STATE OF OREGON v. NICOLAS BLAS MARTINEZ

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Court of Appeals of Oregon.

STATE OF OREGON, Plaintiff-Respondent, v. NICOLAS BLAS MARTINEZ, aka Carlos Castro-Morales, Defendant-Appellant.

Clatsop County Circuit Court 14CR13938

    Decided: December 14, 2016

Before Duncan, Presiding Judge, and DeVore, Judge, and Garrett, Judge. Ernest G. Lannet, Chief Defender, Criminal Appellate Section, and Ingrid A. MacFarlane, Deputy Public Defender, Office of Public Defense Services, filed the brief for appellant. Ellen F. Rosenblum, Attorney General, Benjamin Gutman, Solicitor General, and Cecil A. Reniche-Smith, Assistant Attorney General, filed the brief for respondent.

Reversed and remanded for entry of judgment omitting the provision directing the clerk of court to schedule the payment of defendant's monetary obligations; otherwise affirmed.

PER CURIAM

Defendant appeals the trial court's judgment of conviction, assigning error to the trial court's inclusion of a provision directing the clerk of court to schedule the payment of defendant's monetary obligations “pursuant to ORS 161.675.”1 Defendant was sentenced to 600 months in prison and lifetime post-prison supervision and was ordered to pay fines and restitution. On appeal, defendant asserts that, when, as here, a defendant is sentenced to a term of incarceration, the court may require payment of court-ordered monetary obligations only “if the court expressly finds that the defendant has assets to pay all or part of the amounts ordered,” ORS 161.675(1), and that “[t]he court made no such finding in this case[.]”2 The state concedes that, “on this record, it appears that there is no statutory basis for imposing a schedule of payment for defendant's monetary obligations” and that “[t]he appropriate remedy is to remand the judgment to the circuit court for entry of a corrected judgment omitting the challenged provision.” We agree and accept the state's concession.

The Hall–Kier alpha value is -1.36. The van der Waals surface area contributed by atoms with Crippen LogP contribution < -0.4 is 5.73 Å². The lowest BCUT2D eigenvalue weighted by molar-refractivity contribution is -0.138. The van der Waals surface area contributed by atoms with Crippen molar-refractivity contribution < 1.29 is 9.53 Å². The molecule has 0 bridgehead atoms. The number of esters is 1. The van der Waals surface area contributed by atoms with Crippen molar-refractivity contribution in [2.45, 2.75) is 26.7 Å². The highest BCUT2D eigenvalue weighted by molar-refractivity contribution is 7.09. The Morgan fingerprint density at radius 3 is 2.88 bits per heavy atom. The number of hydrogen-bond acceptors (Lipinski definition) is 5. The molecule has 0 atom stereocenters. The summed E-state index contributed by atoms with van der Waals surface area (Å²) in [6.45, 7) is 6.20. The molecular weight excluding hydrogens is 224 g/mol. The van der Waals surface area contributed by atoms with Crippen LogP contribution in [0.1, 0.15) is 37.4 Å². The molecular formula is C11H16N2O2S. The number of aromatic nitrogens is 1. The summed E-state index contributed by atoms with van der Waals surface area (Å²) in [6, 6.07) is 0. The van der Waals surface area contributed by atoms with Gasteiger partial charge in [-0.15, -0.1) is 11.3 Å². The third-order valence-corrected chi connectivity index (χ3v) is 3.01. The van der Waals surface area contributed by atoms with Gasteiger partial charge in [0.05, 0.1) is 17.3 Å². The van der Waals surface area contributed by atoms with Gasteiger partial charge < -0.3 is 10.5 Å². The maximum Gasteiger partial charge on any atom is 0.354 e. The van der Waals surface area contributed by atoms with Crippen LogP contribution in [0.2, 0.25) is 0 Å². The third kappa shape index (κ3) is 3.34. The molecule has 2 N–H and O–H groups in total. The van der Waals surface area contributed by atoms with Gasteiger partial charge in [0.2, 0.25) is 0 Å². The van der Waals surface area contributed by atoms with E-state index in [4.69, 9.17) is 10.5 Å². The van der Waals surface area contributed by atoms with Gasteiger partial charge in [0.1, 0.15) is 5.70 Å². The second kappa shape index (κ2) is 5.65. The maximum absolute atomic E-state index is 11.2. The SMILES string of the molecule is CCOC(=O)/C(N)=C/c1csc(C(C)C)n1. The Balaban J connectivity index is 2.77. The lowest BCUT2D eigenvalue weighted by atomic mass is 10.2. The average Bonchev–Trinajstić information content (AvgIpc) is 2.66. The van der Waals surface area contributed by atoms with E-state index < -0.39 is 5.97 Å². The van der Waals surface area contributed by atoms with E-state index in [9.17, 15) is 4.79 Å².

Reversed and remanded for entry of judgment omitting the provision directing the clerk of court to schedule the payment of defendant's monetary obligations; otherwise affirmed.

FOOTNOTES

1.   ORS 161.675 provides, in part:“(1) When a defendant, as a part of a sentence or as condition of probation or suspension of sentence, is required to pay a sum of money for any purpose, the court may order payment to be made immediately or within a specified period of time or in specified installments. If a defendant is sentenced to a term of imprisonment, any part of the sentence that requires the payment of a sum of money for any purpose is enforceable during the period of imprisonment if the court expressly finds that the defendant has assets to pay all or part of the amounts ordered.“* * * * *“(3) When a defendant is sentenced to probation or imposition or execution of sentence is suspended and the court requires as a part of the sentence or as a condition of the probation or suspension of sentence that the defendant pay a sum of money in installments, the court, or the court clerk or parole and probation officer if so ordered by the court, shall establish a schedule of payments to satisfy the obligation. A schedule of payments shall be reviewed by the court upon motion of the defendant at any time, so long as the obligation remains unsatisfied.”

2.   Because the trial court did not announce that the clerk of the court would establish a payment schedule and, instead, the provision appeared for the first time on the face of the judgment, defendant did not have an opportunity to object. Thus, preservation was not required. State v. Lewis, 236 Or App 49, 52, 234 P3d 152, rev den, 349 Or 172 (2010) (preservation is not a prerequisite to challenge an aspect of a sentence that was not announced in open court, but simply appeared in the judgment).

PER CURIAM

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